By Javier Manjarres
With President Obama set to outline his immigration agenda during a speech in Las Vegas on Tuesday, new details are emerging about a bipartisan group of Senators who are reported to have been working on an immigration bill for quite some time.
It will come to no one’s surprise that Republican Senator John McCain and other like-minded Republicans are working with the Democrats on yet another “comprehensive” immigration plan that according to McCain will resemble the amnesty-laden McCain-Kennedy bill of 2007 that was summarily rejected.
Given the fact that many Republicans are attempting to pander to the Hispanic voting bloc after it went for President Obama by a large margin in 2012, many Republicans may be eager to jump on board with McCain’s new comprehensive immigration plan.
Senator Marco Rubio has taken the lead on this issue of late and disclosed many of his own ideas about what his version of immigration reform would contain. Rubio does not offer amnesty, yet skirts the amnesty line by offering a plan that offers both penalties and incentives to existing illegal immigrants who are already living in the U.S.
Rubio wants these illegals to come out of the shadows, pay a fine, pay taxes, go on a immigration probationary period before being afforded the opportunity to seek residency.
His ideas have received praise from both Republicans and conservatives alike, but there are those who still question whether Rubio’s overall proposal is just another version of “amnesty” or if it actually can finally resolve the issue in a manner that is acceptable to a broad consensus, including most conservatives. If Rubio were to successfully spearhead and resolve this issue, it could very well lead to the inside track to the Republican nomination and the White House in 2016.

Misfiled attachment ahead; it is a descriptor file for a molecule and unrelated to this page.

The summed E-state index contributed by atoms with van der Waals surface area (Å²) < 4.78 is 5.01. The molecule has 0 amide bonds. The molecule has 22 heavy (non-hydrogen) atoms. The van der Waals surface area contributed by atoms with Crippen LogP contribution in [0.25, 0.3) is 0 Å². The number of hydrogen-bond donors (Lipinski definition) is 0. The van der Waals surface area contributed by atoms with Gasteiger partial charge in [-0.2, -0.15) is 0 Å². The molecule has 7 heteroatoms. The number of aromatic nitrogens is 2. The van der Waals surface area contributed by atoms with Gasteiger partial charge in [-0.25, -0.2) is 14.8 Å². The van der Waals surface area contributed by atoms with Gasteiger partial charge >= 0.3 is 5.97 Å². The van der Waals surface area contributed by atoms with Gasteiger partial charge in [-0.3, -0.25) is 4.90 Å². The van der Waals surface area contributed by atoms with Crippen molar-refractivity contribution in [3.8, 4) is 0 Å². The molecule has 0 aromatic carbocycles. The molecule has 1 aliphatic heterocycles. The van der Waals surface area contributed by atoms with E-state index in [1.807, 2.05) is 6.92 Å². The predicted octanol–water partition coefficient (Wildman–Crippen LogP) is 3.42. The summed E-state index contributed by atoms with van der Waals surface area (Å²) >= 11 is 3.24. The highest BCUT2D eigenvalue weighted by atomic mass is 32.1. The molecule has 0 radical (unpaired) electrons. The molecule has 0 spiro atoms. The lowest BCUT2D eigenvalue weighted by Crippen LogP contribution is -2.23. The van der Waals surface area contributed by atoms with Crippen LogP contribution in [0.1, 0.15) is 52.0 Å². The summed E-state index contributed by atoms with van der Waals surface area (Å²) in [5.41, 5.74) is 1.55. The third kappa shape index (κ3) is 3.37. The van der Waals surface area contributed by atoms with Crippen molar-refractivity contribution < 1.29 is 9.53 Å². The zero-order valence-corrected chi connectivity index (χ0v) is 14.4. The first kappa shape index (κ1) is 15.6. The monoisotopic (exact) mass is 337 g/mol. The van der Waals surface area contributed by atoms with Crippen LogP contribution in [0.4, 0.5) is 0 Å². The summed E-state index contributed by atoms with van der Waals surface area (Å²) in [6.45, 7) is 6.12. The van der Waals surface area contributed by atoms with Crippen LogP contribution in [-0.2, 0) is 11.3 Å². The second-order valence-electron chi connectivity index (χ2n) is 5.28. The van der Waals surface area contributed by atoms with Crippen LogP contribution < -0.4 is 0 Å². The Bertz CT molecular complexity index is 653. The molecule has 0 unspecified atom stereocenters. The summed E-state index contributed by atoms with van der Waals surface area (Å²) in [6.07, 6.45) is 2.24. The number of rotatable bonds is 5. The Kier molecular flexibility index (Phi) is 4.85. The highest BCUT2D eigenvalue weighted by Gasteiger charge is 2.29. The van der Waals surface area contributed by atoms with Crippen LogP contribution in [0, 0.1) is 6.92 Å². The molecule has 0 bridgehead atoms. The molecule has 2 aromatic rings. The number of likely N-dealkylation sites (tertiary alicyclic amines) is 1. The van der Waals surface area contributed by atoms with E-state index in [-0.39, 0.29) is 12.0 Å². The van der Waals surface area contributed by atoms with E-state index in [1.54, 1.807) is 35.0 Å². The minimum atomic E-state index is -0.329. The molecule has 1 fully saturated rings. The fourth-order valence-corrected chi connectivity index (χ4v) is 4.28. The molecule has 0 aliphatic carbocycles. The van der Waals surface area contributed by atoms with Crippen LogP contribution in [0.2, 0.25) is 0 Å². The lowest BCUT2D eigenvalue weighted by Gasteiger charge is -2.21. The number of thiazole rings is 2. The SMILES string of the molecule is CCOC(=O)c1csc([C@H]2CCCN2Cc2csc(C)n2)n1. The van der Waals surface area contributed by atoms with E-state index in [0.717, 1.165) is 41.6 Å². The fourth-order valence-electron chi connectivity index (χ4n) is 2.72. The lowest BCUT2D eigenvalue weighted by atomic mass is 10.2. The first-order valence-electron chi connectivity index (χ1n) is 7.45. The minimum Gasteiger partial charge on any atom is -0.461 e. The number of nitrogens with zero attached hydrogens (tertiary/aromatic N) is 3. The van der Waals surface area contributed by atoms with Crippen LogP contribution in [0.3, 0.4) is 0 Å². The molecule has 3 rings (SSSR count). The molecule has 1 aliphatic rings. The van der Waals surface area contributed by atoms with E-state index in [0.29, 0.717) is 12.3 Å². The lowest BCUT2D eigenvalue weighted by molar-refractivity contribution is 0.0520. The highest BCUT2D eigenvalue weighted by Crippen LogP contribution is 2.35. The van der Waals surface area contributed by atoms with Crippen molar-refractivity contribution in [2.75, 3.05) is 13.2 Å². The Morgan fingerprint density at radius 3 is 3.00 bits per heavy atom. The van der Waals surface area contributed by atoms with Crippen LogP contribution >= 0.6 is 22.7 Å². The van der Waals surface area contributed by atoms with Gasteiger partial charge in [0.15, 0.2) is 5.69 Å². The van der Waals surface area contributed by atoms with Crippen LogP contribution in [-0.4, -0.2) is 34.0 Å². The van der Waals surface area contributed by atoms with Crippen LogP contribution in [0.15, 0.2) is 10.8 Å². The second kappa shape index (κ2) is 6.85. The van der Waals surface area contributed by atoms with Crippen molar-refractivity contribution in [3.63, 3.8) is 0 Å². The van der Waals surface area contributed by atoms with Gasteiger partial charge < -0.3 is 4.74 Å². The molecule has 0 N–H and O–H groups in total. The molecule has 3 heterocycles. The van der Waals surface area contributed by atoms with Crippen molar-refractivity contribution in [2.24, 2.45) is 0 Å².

Before becoming a U.S. Senator, Rubio was somewhat dismissive and reluctant to acknowledge the pressing nature of the immigration issue. Rubio was heckled at a club in Fort Lauderdale by immigration enforcement advocates who were upset with Rubio for blocking several immigration bills from coming to a vote in the Florida House. As his campaign for Senate progressed, Rubio began to take the issue more seriously, and he’s now at the forefront of the debate.
Will Rubio wind up supporting McCain’s bipartisan amnesty bill that’s likely to emerge out of the Senate, or will he continue making the case for an alternative measure that emphasizes legal immigration with, offers a “pathway” but without offering blanket amnesty? Rubio will have the opportunity to distance himself from McCain’s amnesty measure that is likely to have President Barack Obama’s support- will Rubio continue to advance a real alternative that seals the border, earns respect among conservatives, and resolves this issue in a manner that does not ultimately undermine the long term viability of the Republican Party? We are about to find out very soon.